2. The enemy (the devil) wants to tempt you with self-inflicted death so that you can’t fulfill God’s plan for your life.
  3. You can receive God’s grace and the forgiveness of sins (through the work of Jesus who died for your sins) if you only ask him.  Click  here  to learn more about this:
  4. God will also help you walk through, then eventually walk out of your pain, if you but trust him.
  5. Don’t allow yourself to become a sacrifice to Satan, especially if you are not sure where you stand with God.
  6. Choose life – Despite how it seems, God can really take your broken life, no matter how broken it is, and turn it into a miracle.
  7. Live and dare God to show you what he can do with your life.

This day I call the heavens and the earth as witnesses against you that I have set before you life and death, blessings and curses. Now choose life, so that you and your children may live. Deuteronomy 30:19, NIV

If you are hurting and  need to talk to someone, call a suicide hotline.


Help for College Students Feeling Depressed and Suicidal

It appears that suicidal thoughts among young people in college is more common that we might think.  It’s been reported that suicide is the third leading cause of death for those aged 15-24, and the second leading killer in the college population, with 1 in 12 having created a suicide plan.

A young person’s college career is suppose to be exciting, full of promise, new activities and friends. It’s also full of stress. According to at Suite 101, “Leaving friends and family, entering a different world with new people to meet and new challenges to overcome can leave many students feeling anxious, especially those entering their first year of college.”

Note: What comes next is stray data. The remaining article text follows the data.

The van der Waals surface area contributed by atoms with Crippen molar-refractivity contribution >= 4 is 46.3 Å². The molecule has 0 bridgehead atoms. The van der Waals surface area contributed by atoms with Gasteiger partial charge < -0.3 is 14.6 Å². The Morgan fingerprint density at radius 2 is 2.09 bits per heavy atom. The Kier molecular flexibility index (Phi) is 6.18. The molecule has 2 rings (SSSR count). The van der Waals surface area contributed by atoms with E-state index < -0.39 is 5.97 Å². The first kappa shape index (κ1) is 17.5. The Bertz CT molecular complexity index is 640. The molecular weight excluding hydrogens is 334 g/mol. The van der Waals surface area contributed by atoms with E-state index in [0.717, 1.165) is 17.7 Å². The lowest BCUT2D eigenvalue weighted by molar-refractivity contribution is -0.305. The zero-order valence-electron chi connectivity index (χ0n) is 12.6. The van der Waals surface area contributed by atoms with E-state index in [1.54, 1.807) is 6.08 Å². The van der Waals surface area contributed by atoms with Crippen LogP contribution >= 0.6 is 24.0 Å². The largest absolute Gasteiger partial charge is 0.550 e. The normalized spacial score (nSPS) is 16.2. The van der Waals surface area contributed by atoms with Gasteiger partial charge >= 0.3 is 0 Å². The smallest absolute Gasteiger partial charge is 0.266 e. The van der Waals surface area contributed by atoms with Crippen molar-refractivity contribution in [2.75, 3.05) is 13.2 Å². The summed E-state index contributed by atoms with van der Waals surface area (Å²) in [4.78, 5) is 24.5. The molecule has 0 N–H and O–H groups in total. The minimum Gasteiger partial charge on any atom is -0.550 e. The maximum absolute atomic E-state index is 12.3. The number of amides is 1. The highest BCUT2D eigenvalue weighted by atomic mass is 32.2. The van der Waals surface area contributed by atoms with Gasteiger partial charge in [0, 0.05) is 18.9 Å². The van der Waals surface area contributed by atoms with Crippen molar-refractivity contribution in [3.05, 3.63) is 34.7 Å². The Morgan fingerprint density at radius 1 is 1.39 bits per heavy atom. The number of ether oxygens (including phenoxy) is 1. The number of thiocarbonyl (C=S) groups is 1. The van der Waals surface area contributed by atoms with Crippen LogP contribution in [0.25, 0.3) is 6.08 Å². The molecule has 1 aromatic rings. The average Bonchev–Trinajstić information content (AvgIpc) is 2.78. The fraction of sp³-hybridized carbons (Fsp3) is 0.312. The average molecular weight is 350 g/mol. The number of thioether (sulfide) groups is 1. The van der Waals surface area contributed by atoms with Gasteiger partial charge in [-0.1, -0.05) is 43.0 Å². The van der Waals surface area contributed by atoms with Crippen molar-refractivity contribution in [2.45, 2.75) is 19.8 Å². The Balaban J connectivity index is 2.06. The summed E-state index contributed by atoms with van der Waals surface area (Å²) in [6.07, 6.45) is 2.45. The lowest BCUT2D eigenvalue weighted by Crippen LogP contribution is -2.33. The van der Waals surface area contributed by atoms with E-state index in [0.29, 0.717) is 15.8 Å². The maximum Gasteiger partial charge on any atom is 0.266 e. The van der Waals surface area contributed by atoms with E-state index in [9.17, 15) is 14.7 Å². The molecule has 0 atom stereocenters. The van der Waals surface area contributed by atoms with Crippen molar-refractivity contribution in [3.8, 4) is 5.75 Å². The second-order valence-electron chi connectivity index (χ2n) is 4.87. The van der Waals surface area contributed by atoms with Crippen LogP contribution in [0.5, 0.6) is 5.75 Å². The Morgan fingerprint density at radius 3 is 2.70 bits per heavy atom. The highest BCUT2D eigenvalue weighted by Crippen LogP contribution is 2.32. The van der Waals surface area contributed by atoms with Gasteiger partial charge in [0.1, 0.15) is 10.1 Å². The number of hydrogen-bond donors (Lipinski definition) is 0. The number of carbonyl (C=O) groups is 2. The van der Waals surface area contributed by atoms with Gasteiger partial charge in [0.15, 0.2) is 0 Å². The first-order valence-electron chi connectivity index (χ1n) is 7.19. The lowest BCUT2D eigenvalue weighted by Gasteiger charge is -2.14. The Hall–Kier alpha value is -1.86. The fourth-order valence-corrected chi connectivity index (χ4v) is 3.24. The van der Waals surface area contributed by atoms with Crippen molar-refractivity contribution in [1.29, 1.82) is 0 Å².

The article, College Students and Depression on the Preisz-McMillin Clinic, Inc. website states, “At colleges nationwide, large percentages of college students are feeling overwhelmed, sad, hopeless and so depressed that they are unable to function. According to a recent national college health survey, 10% of college students have been diagnosed with depression and including 13% of college women.”

Tips On Dealing With Depression in College

When it becomes difficult to deal with changes and stress, to find your way back to happiness try these suggestions from the Preisz-McMillian Clinic, adapted from the National Mental Health Association.

Carefully plan your day
Make time every day to prioritize your work. Prioritizing can give you a sense of control over what you must do and a sense that you can do it.

Participate in an extracurricular activity
Sports, theater, fraternities and sororities, the student newspaper – whatever interests you – can bring opportunities to meet people interested in the same things you are, and these activities provide welcome change from class work.

Seek support from other people
This may be a roommate or a friend from class. Friendships can help make a strange place feel more friendly and comfortable. Sharing your emotions reduces isolation and helps you realize that you are not alone.

Try relaxation methods